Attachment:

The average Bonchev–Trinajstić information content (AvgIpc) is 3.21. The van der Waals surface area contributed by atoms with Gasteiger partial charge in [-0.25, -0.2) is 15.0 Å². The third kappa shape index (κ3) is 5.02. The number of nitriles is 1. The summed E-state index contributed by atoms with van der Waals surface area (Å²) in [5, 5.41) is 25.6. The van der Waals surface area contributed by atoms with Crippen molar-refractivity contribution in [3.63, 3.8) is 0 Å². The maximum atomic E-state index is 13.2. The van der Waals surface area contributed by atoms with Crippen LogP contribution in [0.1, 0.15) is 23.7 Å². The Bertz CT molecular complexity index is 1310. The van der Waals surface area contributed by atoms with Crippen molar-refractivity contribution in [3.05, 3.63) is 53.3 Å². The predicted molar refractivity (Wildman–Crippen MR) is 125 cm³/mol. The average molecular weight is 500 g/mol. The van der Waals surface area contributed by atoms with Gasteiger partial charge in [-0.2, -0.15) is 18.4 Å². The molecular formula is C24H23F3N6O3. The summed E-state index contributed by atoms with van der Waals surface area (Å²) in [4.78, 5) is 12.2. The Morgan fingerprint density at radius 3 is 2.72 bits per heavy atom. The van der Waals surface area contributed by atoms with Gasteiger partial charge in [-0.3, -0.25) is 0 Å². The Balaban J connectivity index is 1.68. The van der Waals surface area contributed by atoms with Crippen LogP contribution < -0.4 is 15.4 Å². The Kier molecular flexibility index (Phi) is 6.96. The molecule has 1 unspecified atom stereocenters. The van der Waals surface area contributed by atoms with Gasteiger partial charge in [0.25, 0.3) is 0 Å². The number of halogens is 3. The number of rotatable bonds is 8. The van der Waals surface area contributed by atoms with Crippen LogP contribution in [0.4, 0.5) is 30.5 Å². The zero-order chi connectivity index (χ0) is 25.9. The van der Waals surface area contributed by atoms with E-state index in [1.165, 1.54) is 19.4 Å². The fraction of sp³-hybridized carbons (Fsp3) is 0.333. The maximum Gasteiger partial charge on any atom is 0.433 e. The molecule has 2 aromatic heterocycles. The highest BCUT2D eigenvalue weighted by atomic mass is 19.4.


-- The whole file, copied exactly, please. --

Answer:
The average Bonchev–Trinajstić information content (AvgIpc) is 3.21. The van der Waals surface area contributed by atoms with Gasteiger partial charge in [-0.25, -0.2) is 15.0 Å². The third kappa shape index (κ3) is 5.02. The number of nitriles is 1. The summed E-state index contributed by atoms with van der Waals surface area (Å²) in [5, 5.41) is 25.6. The van der Waals surface area contributed by atoms with Crippen molar-refractivity contribution in [3.63, 3.8) is 0 Å². The maximum atomic E-state index is 13.2. The van der Waals surface area contributed by atoms with Crippen LogP contribution in [0.1, 0.15) is 23.7 Å². The Bertz CT molecular complexity index is 1310. The van der Waals surface area contributed by atoms with Crippen molar-refractivity contribution in [3.05, 3.63) is 53.3 Å². The predicted molar refractivity (Wildman–Crippen MR) is 125 cm³/mol. The average molecular weight is 500 g/mol. The van der Waals surface area contributed by atoms with Gasteiger partial charge in [-0.2, -0.15) is 18.4 Å². The molecular formula is C24H23F3N6O3. The summed E-state index contributed by atoms with van der Waals surface area (Å²) in [4.78, 5) is 12.2. The Morgan fingerprint density at radius 3 is 2.72 bits per heavy atom. The van der Waals surface area contributed by atoms with Gasteiger partial charge in [-0.3, -0.25) is 0 Å². The Balaban J connectivity index is 1.68. The van der Waals surface area contributed by atoms with Crippen LogP contribution < -0.4 is 15.4 Å². The Kier molecular flexibility index (Phi) is 6.96. The molecule has 1 unspecified atom stereocenters. The van der Waals surface area contributed by atoms with Gasteiger partial charge in [0.25, 0.3) is 0 Å². The number of halogens is 3. The number of rotatable bonds is 8. The van der Waals surface area contributed by atoms with Crippen LogP contribution in [0.4, 0.5) is 30.5 Å². The zero-order chi connectivity index (χ0) is 25.9. The van der Waals surface area contributed by atoms with E-state index in [1.165, 1.54) is 19.4 Å². The fraction of sp³-hybridized carbons (Fsp3) is 0.333. The maximum Gasteiger partial charge on any atom is 0.433 e. The molecule has 2 aromatic heterocycles. The highest BCUT2D eigenvalue weighted by atomic mass is 19.4.